[23 Tarsakh 1372]
There's a temporary lull in the battle as the group tries to decide what to do; should they retreat now while they still can or should they advance quickly and attack the group of bandits that Markus discovered? While they're discussing the matter, they realize that one of the bandits has been spying on them. He quickly retreats, and after some more discussion, Ellywick decides to advance down the narrow tunnel. She's immediately fired on by archers at the end of the tunnel, where it splits into a "T" junction. The group then advances, intermittently and with much hesitation, down the tunnel in single file. The bandits and adventurers exchange arrows inconclusively in a long skirmish, as the bandits are determined to maintain their excellent defensive position and the adventurers seem reluctant to advance. Fargrim, at the rear of the group, is exhausted and unwilling to take the lead, leaving the group without their best front-line fighter. Finally, Ellywick charges towards the bandits, only to be struck down by multiple stab wounds!
As she lays bleeding, Nakor expertly dodges bandits and reaches their left flank. A bandit puts his sword at Ellywick's throat, threatening to kill her if her allies don't flee, but Nakor dramatically dives and pushes her out of harm's way before the bandit can act. A burly, muscular human in a skull-mask carrying a greataxe pushes his way to the front of the bandits and begins to attack. At first glance, he appears to be the mysterious marauder Grim, but Fargrim is suspicious that he might be an impostor. After Markus casts a spell to make it sound like reinforcements are about to arrive, the bandit leader orders his men to withdraw down the east tunnel.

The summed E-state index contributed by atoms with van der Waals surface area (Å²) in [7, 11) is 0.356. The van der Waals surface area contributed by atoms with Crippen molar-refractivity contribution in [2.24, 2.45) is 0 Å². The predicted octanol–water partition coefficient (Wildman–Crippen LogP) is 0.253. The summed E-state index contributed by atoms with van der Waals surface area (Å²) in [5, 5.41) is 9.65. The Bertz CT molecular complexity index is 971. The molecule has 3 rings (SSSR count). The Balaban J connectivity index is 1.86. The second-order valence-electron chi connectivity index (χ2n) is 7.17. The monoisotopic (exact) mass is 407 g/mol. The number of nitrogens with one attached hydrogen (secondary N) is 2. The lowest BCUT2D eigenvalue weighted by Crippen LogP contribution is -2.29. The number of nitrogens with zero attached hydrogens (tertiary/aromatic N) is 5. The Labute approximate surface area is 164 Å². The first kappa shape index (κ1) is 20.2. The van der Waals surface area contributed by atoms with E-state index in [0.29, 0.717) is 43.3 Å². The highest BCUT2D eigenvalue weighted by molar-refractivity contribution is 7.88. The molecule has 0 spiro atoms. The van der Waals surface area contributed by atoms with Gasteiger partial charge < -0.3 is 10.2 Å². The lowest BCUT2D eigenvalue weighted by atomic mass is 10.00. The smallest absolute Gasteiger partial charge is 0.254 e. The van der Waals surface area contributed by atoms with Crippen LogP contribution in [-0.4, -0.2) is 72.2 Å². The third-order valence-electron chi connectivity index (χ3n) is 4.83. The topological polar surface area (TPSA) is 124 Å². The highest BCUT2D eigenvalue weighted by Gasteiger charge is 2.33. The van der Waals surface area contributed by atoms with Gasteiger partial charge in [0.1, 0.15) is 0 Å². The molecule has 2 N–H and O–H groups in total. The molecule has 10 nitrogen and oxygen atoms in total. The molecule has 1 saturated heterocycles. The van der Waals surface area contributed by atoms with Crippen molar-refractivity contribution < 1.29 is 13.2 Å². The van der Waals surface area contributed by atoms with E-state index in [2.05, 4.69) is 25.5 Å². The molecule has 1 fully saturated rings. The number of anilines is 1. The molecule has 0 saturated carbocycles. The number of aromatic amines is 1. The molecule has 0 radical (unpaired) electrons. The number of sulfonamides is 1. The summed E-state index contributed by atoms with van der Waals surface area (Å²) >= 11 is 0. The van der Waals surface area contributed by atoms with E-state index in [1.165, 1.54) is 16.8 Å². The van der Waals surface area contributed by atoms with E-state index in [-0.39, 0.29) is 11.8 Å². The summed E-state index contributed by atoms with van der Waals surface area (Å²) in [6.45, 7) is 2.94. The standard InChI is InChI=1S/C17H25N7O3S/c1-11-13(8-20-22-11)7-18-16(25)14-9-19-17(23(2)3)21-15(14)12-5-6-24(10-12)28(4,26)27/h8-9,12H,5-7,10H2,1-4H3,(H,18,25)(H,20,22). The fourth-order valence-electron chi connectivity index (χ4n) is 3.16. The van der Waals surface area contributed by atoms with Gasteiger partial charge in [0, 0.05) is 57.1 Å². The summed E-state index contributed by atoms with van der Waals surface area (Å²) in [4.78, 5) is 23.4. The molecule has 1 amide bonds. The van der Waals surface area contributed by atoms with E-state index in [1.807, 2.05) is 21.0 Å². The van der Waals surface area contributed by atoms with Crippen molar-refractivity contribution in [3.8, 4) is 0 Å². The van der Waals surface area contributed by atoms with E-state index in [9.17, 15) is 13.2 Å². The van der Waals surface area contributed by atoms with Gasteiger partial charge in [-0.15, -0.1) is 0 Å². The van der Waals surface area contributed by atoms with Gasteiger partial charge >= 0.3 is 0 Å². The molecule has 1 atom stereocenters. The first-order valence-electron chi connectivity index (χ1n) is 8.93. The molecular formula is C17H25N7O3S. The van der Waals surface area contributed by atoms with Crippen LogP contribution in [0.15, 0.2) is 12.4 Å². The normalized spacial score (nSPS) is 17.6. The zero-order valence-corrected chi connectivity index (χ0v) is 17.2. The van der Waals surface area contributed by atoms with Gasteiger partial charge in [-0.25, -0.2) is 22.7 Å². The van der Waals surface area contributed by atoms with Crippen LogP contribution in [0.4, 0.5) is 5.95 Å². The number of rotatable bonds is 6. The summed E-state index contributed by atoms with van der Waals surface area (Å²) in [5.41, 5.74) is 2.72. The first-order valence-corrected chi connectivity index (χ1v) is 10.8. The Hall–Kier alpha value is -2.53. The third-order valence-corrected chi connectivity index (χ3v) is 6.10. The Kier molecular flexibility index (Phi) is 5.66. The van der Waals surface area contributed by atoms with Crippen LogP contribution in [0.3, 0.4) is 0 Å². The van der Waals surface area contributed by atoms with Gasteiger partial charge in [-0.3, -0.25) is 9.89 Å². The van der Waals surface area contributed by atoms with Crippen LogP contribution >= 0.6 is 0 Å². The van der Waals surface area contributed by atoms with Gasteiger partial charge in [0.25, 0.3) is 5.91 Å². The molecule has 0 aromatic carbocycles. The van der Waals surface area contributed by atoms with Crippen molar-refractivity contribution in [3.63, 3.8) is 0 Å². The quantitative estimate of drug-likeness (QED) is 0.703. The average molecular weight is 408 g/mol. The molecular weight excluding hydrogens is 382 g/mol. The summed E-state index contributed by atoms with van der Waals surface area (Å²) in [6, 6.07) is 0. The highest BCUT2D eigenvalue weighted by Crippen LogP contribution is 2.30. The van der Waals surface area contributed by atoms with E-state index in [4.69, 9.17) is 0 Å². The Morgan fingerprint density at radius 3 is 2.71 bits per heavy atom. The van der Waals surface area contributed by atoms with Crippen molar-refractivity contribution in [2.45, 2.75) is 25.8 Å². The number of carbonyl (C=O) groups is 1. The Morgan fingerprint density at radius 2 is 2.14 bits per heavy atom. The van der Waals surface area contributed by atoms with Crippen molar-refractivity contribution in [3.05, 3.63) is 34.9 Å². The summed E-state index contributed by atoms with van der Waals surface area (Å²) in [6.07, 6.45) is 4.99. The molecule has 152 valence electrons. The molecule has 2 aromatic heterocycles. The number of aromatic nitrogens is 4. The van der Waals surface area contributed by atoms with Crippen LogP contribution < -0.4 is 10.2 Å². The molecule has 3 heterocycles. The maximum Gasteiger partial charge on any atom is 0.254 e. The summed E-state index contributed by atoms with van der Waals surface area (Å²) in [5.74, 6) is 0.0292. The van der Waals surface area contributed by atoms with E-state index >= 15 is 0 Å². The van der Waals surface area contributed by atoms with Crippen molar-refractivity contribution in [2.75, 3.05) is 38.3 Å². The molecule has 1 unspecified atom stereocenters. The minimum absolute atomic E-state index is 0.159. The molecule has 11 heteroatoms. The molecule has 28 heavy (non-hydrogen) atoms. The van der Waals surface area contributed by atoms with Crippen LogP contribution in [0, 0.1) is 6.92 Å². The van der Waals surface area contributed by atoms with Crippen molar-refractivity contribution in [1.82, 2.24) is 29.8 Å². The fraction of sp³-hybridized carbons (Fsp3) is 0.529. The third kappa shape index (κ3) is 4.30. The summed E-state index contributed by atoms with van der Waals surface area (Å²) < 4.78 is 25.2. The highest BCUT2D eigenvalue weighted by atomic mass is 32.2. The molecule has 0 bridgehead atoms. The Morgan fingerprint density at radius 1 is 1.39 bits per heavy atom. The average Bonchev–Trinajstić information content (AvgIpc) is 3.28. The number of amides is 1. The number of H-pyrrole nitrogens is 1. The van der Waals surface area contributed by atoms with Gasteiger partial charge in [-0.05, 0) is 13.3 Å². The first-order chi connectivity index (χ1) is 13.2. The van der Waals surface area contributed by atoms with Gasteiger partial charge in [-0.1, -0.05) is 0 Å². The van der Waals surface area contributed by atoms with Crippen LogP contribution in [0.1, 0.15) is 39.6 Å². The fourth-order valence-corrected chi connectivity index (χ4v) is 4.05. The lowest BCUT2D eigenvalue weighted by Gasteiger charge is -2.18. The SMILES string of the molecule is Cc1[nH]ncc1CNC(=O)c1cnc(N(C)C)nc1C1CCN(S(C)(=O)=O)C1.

Instead of following, the adventurers travel down the western tunnel and come across the room Markus has briefly glimpsed earlier. Piles of coins, furs, and a gold bracelet are heaped on a table, and make-shift cages line the walls to hold slaves. One of the slaves, a young boy, cries out upon recognizing Cain, Nakor, and Fargrim, and they realize it is Tazi, the cabin-boy they rescued from the strange island only to leave at the hands of the slavers of the The Woeful Tide when their attempted mutiny failed. Tazi says that the slavers threw Illanus, the priest of Waukeen, overboard because of his broken leg, and then arranged for the boy to be sold and transported by Grim's bandit army. He doesn't know where he was destined to end up, but did hear something about "where the stars meet the mountains" and "worse things down below." The remaining slaves, a merchant named Mortellus and his two caravan guards, talk to Markus and offer him a reward if he can safely return them to civilization.
After Nakor is seen pocketing the gold bracelet, the others decide to split up the loot, and both Tazi and the bandit-turned-henchman Trigonnis are given a small share. Trigonnis claims he can be very valuable to the group, though he also claims not to know much about Grim or his operation, beyond the fact that he often uses body-doubles and communicates through a raven. As the others continue talking, Nakor decides to cautiously investigate the eastern passage, which he had been told was full of traps. After just a few steps lead him to almost fall into a hidden pit, he decides to return to the others. After some discussion, the group decides to leave the caves and head back towards Mirabar, with their foray having yielded mixed results: the rescue of some captives and discovery of treasure, but the escape of most of the bandits, including, possibly, Grim himself.
Director's Commentary (August 23, 2013)